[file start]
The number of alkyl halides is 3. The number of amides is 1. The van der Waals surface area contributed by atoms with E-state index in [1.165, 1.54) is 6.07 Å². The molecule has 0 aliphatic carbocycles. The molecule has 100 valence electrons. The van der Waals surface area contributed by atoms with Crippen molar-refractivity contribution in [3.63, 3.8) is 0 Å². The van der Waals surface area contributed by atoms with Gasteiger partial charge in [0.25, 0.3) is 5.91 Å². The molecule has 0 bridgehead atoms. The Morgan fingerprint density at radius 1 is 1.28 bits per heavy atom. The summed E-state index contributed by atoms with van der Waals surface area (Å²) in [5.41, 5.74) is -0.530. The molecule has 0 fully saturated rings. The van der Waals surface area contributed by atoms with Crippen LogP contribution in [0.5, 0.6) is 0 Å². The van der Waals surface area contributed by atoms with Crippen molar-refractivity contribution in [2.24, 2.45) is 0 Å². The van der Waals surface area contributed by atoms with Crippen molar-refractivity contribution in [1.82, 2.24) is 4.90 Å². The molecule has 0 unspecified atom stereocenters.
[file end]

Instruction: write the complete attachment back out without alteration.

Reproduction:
The number of alkyl halides is 3. The number of amides is 1. The van der Waals surface area contributed by atoms with E-state index in [1.165, 1.54) is 6.07 Å². The molecule has 0 aliphatic carbocycles. The molecule has 100 valence electrons. The van der Waals surface area contributed by atoms with Crippen molar-refractivity contribution in [3.63, 3.8) is 0 Å². The van der Waals surface area contributed by atoms with Gasteiger partial charge in [0.25, 0.3) is 5.91 Å². The molecule has 0 bridgehead atoms. The Morgan fingerprint density at radius 1 is 1.28 bits per heavy atom. The summed E-state index contributed by atoms with van der Waals surface area (Å²) in [5.41, 5.74) is -0.530. The molecule has 0 fully saturated rings. The van der Waals surface area contributed by atoms with Crippen LogP contribution in [0.5, 0.6) is 0 Å². The van der Waals surface area contributed by atoms with Crippen molar-refractivity contribution in [2.24, 2.45) is 0 Å². The van der Waals surface area contributed by atoms with Crippen molar-refractivity contribution in [1.82, 2.24) is 4.90 Å². The molecule has 0 unspecified atom stereocenters.